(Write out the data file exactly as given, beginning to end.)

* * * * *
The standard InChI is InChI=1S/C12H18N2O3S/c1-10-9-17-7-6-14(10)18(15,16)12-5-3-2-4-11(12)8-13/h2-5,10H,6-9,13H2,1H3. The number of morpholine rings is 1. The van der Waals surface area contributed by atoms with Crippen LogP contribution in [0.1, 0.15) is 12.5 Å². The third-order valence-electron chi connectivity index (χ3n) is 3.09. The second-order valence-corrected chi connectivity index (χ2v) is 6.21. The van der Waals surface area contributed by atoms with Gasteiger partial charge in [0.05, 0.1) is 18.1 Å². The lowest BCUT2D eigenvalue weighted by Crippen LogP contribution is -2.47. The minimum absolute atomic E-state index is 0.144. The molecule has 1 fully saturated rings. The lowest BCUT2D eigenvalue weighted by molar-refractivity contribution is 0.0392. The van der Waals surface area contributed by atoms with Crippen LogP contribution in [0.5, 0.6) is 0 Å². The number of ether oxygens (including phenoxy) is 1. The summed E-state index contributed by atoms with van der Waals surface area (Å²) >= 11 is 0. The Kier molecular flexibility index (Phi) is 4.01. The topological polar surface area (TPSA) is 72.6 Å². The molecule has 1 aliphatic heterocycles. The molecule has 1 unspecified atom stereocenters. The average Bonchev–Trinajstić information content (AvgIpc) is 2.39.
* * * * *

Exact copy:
The standard InChI is InChI=1S/C12H18N2O3S/c1-10-9-17-7-6-14(10)18(15,16)12-5-3-2-4-11(12)8-13/h2-5,10H,6-9,13H2,1H3. The number of morpholine rings is 1. The van der Waals surface area contributed by atoms with Crippen LogP contribution in [0.1, 0.15) is 12.5 Å². The third-order valence-electron chi connectivity index (χ3n) is 3.09. The second-order valence-corrected chi connectivity index (χ2v) is 6.21. The van der Waals surface area contributed by atoms with Gasteiger partial charge in [0.05, 0.1) is 18.1 Å². The lowest BCUT2D eigenvalue weighted by Crippen LogP contribution is -2.47. The minimum absolute atomic E-state index is 0.144. The molecule has 1 fully saturated rings. The lowest BCUT2D eigenvalue weighted by molar-refractivity contribution is 0.0392. The van der Waals surface area contributed by atoms with Crippen LogP contribution in [0.5, 0.6) is 0 Å². The number of ether oxygens (including phenoxy) is 1. The summed E-state index contributed by atoms with van der Waals surface area (Å²) >= 11 is 0. The Kier molecular flexibility index (Phi) is 4.01. The topological polar surface area (TPSA) is 72.6 Å². The molecule has 1 aliphatic heterocycles. The molecule has 1 unspecified atom stereocenters. The average Bonchev–Trinajstić information content (AvgIpc) is 2.39.